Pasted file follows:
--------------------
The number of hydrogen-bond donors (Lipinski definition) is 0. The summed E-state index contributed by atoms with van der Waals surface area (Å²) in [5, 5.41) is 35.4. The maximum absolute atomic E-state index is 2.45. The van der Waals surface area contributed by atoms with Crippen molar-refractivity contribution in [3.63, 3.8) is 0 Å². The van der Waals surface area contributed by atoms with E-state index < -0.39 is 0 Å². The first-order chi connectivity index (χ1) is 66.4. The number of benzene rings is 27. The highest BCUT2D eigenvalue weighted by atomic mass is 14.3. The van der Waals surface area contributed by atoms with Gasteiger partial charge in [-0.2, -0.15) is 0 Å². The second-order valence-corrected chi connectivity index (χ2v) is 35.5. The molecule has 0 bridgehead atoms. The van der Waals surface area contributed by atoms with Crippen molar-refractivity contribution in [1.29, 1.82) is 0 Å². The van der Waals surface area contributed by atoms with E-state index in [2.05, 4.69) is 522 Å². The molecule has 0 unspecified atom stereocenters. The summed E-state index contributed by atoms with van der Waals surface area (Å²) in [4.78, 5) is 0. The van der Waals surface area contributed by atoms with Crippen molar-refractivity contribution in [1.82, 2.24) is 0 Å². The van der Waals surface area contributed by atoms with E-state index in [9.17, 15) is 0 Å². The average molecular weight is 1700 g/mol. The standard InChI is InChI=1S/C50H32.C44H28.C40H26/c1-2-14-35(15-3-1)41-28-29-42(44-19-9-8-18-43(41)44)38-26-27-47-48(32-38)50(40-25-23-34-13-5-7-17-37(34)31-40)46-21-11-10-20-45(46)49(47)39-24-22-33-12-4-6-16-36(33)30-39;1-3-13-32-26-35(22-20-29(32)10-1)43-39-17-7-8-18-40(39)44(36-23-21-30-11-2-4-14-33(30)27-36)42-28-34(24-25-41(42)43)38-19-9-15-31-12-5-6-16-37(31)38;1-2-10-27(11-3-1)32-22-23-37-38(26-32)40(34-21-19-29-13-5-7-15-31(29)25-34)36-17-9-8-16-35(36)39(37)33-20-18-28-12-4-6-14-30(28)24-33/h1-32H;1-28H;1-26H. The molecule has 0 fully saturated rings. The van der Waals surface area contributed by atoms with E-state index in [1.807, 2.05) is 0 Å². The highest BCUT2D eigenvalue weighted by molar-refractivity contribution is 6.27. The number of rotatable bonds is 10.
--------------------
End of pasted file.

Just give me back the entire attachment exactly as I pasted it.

The number of hydrogen-bond donors (Lipinski definition) is 0. The summed E-state index contributed by atoms with van der Waals surface area (Å²) in [5, 5.41) is 35.4. The maximum absolute atomic E-state index is 2.45. The van der Waals surface area contributed by atoms with Crippen molar-refractivity contribution in [3.63, 3.8) is 0 Å². The van der Waals surface area contributed by atoms with E-state index < -0.39 is 0 Å². The first-order chi connectivity index (χ1) is 66.4. The number of benzene rings is 27. The highest BCUT2D eigenvalue weighted by atomic mass is 14.3. The van der Waals surface area contributed by atoms with Gasteiger partial charge in [-0.2, -0.15) is 0 Å². The second-order valence-corrected chi connectivity index (χ2v) is 35.5. The molecule has 0 bridgehead atoms. The van der Waals surface area contributed by atoms with Crippen molar-refractivity contribution in [1.29, 1.82) is 0 Å². The van der Waals surface area contributed by atoms with E-state index in [2.05, 4.69) is 522 Å². The molecule has 0 unspecified atom stereocenters. The summed E-state index contributed by atoms with van der Waals surface area (Å²) in [4.78, 5) is 0. The van der Waals surface area contributed by atoms with Crippen molar-refractivity contribution in [1.82, 2.24) is 0 Å². The van der Waals surface area contributed by atoms with E-state index in [9.17, 15) is 0 Å². The average molecular weight is 1700 g/mol. The standard InChI is InChI=1S/C50H32.C44H28.C40H26/c1-2-14-35(15-3-1)41-28-29-42(44-19-9-8-18-43(41)44)38-26-27-47-48(32-38)50(40-25-23-34-13-5-7-17-37(34)31-40)46-21-11-10-20-45(46)49(47)39-24-22-33-12-4-6-16-36(33)30-39;1-3-13-32-26-35(22-20-29(32)10-1)43-39-17-7-8-18-40(39)44(36-23-21-30-11-2-4-14-33(30)27-36)42-28-34(24-25-41(42)43)38-19-9-15-31-12-5-6-16-37(31)38;1-2-10-27(11-3-1)32-22-23-37-38(26-32)40(34-21-19-29-13-5-7-15-31(29)25-34)36-17-9-8-16-35(36)39(37)33-20-18-28-12-4-6-14-30(28)24-33/h1-32H;1-28H;1-26H. The molecule has 0 fully saturated rings. The van der Waals surface area contributed by atoms with E-state index in [1.807, 2.05) is 0 Å². The highest BCUT2D eigenvalue weighted by molar-refractivity contribution is 6.27. The number of rotatable bonds is 10.